"Hospitals across the country are looking at elective surger- ies and encouraging or mandating providers to triage those cases so that operating room resources are not stressed and OR personnel are not unnecessarily exposed to COVID-19. Pediatric dentists are encouraged to review pending cases to determine if children can be delayed access to the operating room until this crisis abates. Clearly, children in pain, with acute facial swelling, or with significant traumatic injury may require treatment under general anesthesia. Again, the decision to provide care is dependent on patient need, local restrictions, and available alternative care approaches such as antibiotics and pain medication."

Infection control updates
The most current CDC and OSHA guidance is accessible on the AAPD website.4  The AAPD’s Safety Committee developed a return to practice checklist for members, which has also been shared with key stakeholders such as the ADA and CDC. This was discussed during the April 28, AAPD Town Hall with AAPD leadership. As noted during the Town Hall, AAPD will strongly ad- vocate that N-95 masks are not necessary for every dental visit, and zero-pressure rooms are not necessary for every dental practice.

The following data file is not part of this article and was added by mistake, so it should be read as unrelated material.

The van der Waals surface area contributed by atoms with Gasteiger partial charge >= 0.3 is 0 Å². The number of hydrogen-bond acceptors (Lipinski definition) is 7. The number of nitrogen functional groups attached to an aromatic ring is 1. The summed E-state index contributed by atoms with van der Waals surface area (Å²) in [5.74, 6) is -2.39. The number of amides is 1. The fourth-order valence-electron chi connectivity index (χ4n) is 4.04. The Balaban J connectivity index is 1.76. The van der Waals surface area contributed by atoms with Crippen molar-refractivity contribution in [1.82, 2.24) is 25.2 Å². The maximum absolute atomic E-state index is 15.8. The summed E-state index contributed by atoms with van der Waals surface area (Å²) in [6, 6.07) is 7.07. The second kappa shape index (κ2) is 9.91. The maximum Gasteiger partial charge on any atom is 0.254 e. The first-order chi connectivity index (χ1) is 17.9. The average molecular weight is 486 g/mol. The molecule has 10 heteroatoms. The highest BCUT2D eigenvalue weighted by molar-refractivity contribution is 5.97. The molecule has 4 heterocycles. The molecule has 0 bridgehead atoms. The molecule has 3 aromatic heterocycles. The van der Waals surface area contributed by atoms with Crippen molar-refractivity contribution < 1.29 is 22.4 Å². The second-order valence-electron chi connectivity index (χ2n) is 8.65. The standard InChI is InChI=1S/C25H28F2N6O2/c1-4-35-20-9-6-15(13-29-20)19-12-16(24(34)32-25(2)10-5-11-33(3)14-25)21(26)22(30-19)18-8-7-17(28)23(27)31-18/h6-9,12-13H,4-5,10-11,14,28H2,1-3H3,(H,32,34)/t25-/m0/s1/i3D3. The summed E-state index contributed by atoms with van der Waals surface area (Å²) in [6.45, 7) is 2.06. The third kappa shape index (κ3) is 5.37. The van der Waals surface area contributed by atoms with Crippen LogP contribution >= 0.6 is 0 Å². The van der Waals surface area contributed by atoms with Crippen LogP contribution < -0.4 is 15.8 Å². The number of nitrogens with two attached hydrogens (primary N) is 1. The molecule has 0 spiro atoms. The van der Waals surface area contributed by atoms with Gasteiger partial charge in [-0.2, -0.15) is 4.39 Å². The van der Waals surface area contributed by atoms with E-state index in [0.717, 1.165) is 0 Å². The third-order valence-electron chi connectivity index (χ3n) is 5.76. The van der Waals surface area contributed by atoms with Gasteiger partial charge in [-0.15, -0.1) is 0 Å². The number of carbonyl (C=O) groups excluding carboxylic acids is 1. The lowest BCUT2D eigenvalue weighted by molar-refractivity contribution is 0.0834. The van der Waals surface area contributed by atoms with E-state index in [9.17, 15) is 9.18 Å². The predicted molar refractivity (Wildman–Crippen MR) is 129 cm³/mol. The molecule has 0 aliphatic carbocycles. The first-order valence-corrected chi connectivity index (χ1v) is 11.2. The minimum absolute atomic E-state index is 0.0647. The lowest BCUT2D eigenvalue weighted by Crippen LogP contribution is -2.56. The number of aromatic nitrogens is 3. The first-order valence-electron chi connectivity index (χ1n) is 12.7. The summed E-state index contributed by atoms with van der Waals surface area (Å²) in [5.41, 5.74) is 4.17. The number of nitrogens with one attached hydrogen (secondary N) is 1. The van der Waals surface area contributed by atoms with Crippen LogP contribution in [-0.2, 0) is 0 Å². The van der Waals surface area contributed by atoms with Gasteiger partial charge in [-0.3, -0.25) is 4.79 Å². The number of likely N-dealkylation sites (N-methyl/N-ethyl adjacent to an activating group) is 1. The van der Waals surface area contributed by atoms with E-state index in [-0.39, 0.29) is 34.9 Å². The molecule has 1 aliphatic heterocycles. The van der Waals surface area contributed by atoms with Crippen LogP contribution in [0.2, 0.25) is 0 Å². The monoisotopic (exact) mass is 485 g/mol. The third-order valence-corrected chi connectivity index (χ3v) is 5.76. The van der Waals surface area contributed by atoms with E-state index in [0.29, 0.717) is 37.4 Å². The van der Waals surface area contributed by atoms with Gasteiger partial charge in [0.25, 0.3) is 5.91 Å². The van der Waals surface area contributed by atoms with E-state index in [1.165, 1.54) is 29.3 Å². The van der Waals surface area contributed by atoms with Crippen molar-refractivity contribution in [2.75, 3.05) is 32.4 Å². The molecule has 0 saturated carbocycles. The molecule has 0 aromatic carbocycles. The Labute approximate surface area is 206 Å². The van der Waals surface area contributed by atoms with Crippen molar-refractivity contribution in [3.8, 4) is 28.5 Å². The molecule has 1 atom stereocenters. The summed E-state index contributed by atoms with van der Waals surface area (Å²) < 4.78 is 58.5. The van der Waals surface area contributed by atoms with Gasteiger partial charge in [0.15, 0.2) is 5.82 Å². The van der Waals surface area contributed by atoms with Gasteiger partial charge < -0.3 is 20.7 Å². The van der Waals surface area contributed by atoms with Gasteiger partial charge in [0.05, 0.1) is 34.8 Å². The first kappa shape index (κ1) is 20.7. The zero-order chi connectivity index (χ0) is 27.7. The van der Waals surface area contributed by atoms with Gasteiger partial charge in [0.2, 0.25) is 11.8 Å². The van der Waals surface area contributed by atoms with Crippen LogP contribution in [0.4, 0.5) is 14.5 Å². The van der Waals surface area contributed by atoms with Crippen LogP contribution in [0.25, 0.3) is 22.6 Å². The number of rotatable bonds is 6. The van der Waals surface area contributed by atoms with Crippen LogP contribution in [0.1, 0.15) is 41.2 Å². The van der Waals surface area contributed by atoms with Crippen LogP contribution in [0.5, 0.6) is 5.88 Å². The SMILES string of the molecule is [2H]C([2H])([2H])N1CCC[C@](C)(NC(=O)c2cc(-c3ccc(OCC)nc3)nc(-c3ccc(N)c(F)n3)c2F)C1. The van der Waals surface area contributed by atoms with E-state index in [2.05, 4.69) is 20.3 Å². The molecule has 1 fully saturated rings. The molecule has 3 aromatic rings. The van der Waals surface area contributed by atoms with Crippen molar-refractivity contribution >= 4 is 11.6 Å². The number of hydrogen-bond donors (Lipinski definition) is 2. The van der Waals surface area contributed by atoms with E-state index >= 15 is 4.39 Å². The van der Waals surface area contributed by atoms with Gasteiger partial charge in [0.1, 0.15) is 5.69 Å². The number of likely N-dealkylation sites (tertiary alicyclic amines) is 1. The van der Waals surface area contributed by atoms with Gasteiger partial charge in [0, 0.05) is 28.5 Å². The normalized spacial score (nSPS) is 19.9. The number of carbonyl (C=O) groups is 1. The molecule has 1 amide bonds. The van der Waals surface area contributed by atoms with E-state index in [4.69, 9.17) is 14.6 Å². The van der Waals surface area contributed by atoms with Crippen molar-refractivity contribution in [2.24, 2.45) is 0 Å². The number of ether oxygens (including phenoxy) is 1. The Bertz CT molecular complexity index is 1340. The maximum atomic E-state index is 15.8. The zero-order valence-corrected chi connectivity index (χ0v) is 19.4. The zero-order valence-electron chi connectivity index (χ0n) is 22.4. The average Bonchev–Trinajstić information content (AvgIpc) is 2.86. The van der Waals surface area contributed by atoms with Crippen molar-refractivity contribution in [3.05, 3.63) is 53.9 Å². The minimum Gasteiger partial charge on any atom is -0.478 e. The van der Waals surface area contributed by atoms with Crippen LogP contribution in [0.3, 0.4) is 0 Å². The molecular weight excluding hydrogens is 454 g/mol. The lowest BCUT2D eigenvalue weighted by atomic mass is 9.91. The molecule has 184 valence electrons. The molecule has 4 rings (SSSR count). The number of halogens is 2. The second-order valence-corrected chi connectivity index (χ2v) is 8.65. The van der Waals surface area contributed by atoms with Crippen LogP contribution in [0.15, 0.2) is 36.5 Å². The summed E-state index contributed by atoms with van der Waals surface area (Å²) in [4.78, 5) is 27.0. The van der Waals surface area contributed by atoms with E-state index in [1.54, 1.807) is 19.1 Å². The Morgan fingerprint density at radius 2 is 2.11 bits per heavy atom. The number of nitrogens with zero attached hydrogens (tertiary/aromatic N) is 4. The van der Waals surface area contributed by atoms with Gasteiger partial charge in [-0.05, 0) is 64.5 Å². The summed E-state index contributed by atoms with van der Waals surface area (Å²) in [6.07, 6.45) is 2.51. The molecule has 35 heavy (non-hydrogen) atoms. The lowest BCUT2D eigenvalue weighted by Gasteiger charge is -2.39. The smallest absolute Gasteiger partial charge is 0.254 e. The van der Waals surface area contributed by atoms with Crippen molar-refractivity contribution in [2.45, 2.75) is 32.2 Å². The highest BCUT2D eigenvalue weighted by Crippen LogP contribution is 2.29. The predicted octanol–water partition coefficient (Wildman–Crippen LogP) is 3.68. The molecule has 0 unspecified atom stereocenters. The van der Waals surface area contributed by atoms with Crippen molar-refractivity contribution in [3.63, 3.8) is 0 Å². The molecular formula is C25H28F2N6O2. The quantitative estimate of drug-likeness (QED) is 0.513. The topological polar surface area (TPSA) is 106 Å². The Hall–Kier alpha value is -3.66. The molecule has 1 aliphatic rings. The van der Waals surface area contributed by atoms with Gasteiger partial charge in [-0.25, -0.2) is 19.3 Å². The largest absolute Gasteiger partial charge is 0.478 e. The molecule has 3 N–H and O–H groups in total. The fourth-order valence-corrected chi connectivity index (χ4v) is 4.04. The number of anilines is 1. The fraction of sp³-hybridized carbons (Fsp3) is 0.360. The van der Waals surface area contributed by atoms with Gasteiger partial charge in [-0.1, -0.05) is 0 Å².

What to do about PPE shortages, especially N95 masks?
The AAPD strongly supports ADA efforts in this area, including their letter to Congress on this topic.5 The AAPD also sent letters to major dental suppliers, describing how critical children’s oral health care is being delayed by these shortages. By the time you read this column we also hope to have more news about AAPD’s initiatives for critical PPE.
The AAPD informed members that the Coronavirus Aid, Relief and Economic Security (CARES) Act included a significant increase in funding of $349 billion to the Small Business Administration (SBA) to guarantee loans to small businesses to help alleviate economic injury directly caused by the coronavirus.
The CARES Act made the SBA COVID-19 Economic Injury Disaster Loan (EIDL) available to employers in all U.S. states, Washington D.C., and territories. EIDL offered small business owners impacted by COVID-19 the opportunity to obtain up to a $10,000 Advance on their EIDL. Advance amounts were deter- mined by the number of employees as of Jan. 31, 2020, providing $1,000 per employee up to a maximum of $10,000.
The CARES Act also created a new Paycheck Protection Pro- gram (PPP) Loan. Starting April 3, 2020, small businesses and sole proprietorships could apply for and receive PPA loans to cover their payroll and other certain expenses through existing SBA lenders.
The AAPD provided a number of resources to assist members with understanding and applying for these programs, on our CO- VID-19 web pages. Especially helpful was a fact sheet prepared by the ADA and Academy of Dental CPAs.4